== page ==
Charles Francis Adams, like Charles Sumner, joined the Free Soil party at its formation. He and Sumner became friends during their mutual estrangement from the Whig Party. That friendship came just when Sumner alienated many of his previous social circle and won ostracism from much of Boston high society for his increasingly outspoken antislavery politics. Now Sumner stood poised for election to the Senate, but dissenters in the Free Soil-Democracy coalition put forward Adams’ name in his place. They reasoned that in a few years their party might achieve unaided dominance of Massachusetts politics and damned the coalition for its corrupting potential. Better to either let the Senate seat remain vacant until their triumphant solo victory or align with the Whigs and elect a solid antislavery man. Sumner’s infamous devotion to the issue made him solid enough for most, but he had readily quit the Whigs where Adams maintained connections within his old party. As such, Adams made the ideal candidate for men already set on a Whig antislavery coalition for much the same reasons that made Sumner ideal for a Democratic one.
Adams agreed, declaring that John Palfrey’s proposal completely won him over. The dictates of conscience and duty aligned for it sufficiently to draw him out of his brief political retirement. Indeed, as he wrote to the Boston Atlas,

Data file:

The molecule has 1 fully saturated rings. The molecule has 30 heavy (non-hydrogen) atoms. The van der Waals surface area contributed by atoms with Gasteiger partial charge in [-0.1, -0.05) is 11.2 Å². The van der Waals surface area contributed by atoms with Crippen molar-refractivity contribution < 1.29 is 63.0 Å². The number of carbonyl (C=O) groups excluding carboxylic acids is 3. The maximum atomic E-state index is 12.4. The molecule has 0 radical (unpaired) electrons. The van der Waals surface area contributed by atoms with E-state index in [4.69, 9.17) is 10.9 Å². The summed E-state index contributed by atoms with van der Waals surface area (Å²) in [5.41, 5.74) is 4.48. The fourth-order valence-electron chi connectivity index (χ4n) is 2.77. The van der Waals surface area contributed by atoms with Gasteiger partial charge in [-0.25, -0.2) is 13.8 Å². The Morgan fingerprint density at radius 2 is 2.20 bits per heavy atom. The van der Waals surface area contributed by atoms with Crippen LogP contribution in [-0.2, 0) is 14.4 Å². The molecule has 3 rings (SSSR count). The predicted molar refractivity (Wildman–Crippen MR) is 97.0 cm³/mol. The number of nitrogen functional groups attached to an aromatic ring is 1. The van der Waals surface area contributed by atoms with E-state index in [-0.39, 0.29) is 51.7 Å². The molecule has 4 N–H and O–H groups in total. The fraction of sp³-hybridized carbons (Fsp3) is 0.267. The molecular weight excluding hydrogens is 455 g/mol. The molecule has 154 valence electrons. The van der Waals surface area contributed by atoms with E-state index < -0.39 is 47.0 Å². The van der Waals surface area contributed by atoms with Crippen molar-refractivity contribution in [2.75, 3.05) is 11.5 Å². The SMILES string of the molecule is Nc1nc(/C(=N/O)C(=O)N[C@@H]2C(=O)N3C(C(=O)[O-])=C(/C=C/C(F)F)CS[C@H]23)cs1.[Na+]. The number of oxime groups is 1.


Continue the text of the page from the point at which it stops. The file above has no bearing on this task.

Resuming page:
the questions of casuistry presented to the Free Soil party are in my mind so wholly clear as to admit no difference of opinion in the determination of them among honest men.
Every decent Free Soil man should threat about the Democracy using and abusing their movement. They should all fear that the Democrats they agreed to prefer for statewide office might turn on them and serve the nation’s more proslavery party. That said,
I have as much confidence in the purity of purpose of the party which which I act, as I ever had; and though I may not agree with the majority in the use of means to attain an end, yet I fully belive [sic] the end we mean to reach is one and the same-the preponderance of the principles of Freedom in the National policy.
To this point, Adams has sounded entirely in Palfrey’s vein. He spends most of the length of his letter endorsing his fellow’s program and motives. One could read it as Adams accepting the presumptive nomination. He then acknowledged the appeal of an antislavery Senator of Sumner’s stripe, calling his friend “one of our ablest and most honest and most inflexible advocates.” Adams felt a “temptation” to overlook all Palfrey’s worries. So he did:
Most especially should I be reconciled to every thing short of a dissolution of the party into old line democracy, if it could ring the political knell of one, whose loose private and wavering public career has done more, in my humble judgment, to shake the principles and unsettle the highest policy of puritan New England, than that of any man known to its history.
In short, Adams would like to take a place in the Senate and use his power their to defeat slavery. He worried about the Democrats turning on his party. But he trusted Sumner’s convictions and he believed the risks of coalition worth the gain of deposing such a pliable tool of the slave power as Robert Winthrop.
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